OIG Finds FHFA Deficient in Oversight of Fannie Mae Underwriting Guidelines and Variances

On Thursday the Federal Housing Finance
Agency (FHFA) Office of Inspector General (OIG) released the results of three
evaluations of FHFA’s oversight of the two government sponsored enterprises
(GSEs) Freddie Mac and Fannie Mae.  FHFA
is the successor conservator of the GSEs which were placed into government
conservatorship in August 2008.  The
other two evaluations, one of the oversight of the GSEs’ charitable giving and
the other of Fannie Mae’s participation in an industry convention, were reported earlier this morning.

This audit concerns the extent of FHFA’s
oversight of Fannie Mae’s single-family mortgage underwriting standards
.  Specifically, OIG reviewed FHFA’s written
policies for oversight of these standards and oversight of Fannie Mae’s
internal controls over its implementation of the standards.  OIG also plans to contract for additional
audit coverage related to the effectiveness of quality controls used by the
GSEs to determine compliance with underwriting standards.

The GSEs buy mortgages from lenders and
either keep them as investments, or package and sell them to other investors.  During the first 10 months of 2011, Fannie
Mae purchased nearly 2.1 million loans valued at $427 billion.  To be eligible for purchase, a mortgage must
satisfy the GSEs’ underwriting standards or have their approval to vary from
them.  Fannie Mae’s underwriting
standards, which it refers to as eligibility requirements, derive from a
combination of Congressional charter-based and traditional risk-based criteria.  Charter-based criteria would include original
principal balance limits and loan-to-value ratios while risk based criteria
focus on collateral, capacity, and creditworthiness.

Notwithstanding the housing boom and
subsequent housing collapse, Fannie Mae’s basic underwriting standards for
purchase-money loans secured by single-family, principal residences have not
changed materially since 2006.  However,
Fannie Mae has authorized a number of variances that have impacted those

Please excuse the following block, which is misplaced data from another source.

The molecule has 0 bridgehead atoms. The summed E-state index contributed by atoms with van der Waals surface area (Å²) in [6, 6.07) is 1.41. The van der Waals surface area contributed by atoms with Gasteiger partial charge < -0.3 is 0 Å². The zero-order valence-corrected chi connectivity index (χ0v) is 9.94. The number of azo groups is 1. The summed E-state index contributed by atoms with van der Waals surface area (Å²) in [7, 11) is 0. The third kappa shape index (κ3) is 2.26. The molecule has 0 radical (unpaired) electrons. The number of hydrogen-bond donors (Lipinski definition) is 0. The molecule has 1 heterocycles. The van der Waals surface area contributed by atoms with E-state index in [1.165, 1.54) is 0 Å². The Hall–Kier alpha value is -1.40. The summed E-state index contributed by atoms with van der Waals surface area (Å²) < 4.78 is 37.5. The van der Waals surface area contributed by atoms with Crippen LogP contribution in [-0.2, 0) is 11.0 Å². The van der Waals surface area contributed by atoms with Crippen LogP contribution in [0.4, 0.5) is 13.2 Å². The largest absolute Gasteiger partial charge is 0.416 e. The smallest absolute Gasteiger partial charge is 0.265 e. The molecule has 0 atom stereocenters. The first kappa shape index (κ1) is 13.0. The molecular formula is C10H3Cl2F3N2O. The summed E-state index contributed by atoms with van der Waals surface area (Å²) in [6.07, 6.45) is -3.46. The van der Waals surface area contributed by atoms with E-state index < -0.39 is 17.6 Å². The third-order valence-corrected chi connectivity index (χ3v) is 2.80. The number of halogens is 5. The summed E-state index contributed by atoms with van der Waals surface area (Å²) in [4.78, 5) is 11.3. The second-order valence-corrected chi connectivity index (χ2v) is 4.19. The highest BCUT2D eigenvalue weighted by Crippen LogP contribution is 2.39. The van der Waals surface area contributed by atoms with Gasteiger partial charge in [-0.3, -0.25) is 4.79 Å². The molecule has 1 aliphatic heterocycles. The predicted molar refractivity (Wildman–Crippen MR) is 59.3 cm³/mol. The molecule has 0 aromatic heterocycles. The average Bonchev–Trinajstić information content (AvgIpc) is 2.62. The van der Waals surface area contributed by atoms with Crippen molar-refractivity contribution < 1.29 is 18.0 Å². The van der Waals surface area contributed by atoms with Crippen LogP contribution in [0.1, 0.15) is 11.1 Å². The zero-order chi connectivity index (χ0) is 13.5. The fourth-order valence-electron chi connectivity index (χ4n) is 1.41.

underwriting standards
and the numbers of these have fluctuated substantially
over time.  In 2005 when standards were
loose, Fannie Mae authorized over 11,000 variances.  Between January 2005 and August 2007, Fannie
Mae began rescinding variances, which tightened underwriting standards.  Fannie Mae had over 600 variances as of
September 2011. These variances from underwriting standards effectively relax
those standards and this contributed to the credit losses and credit-related
expenses suffered by Fannie Mae in recent years.

As an alternative to qualifying mortgage
loans for Fannie Mae’s purchase by manually meeting its underwriting standards
(or authorized variances from them), most lenders rely on automated
underwriting software
.  Fannie Mae has
developed its own software, DU, which lenders use to evaluate whether
prospective mortgage loans are eligible for sale to the Enterprise.  In 2010, over 1,500 lenders used DU, and over
71% of the loans delivered to Fannie Mae were approved using the software.  Lenders may also develop their own
underwriting software, but Fannie Mae must approve and grant a variance for its

Fannie Mae’s single-family mortgage
business involves a nationwide network of approximately 2,500 approved mortgage
lenders and servicers
.  From January to
October 2011, Fannie Mae acquired over 2 million loans valued at over $427
billion.  To oversee this large venture, Fannie
Mae has established an oversight process that includes lender/servicer
assessment, quality assurance review and remediation for purchased loans, and
fraud detection.

  • Fannie Mae oversees
    its mortgage sellers and services with a team that reviews sellers’ documents
    and visits their offices.
  • Fannie Mae does
    not conduct compliance reviews on loans prior to purchase but its quality
    assurance group reviews samples of loans post-purchase to ensure they comply
    with the terms and conditions under which they were purchased.
  • A Mortgage Fraud
    Program (MFP) team reviews cases of suspected fraud, works to remediate it and
    recoup losses, and report fraud to appropriate authorities.

As conservator, FHFA assumed all of the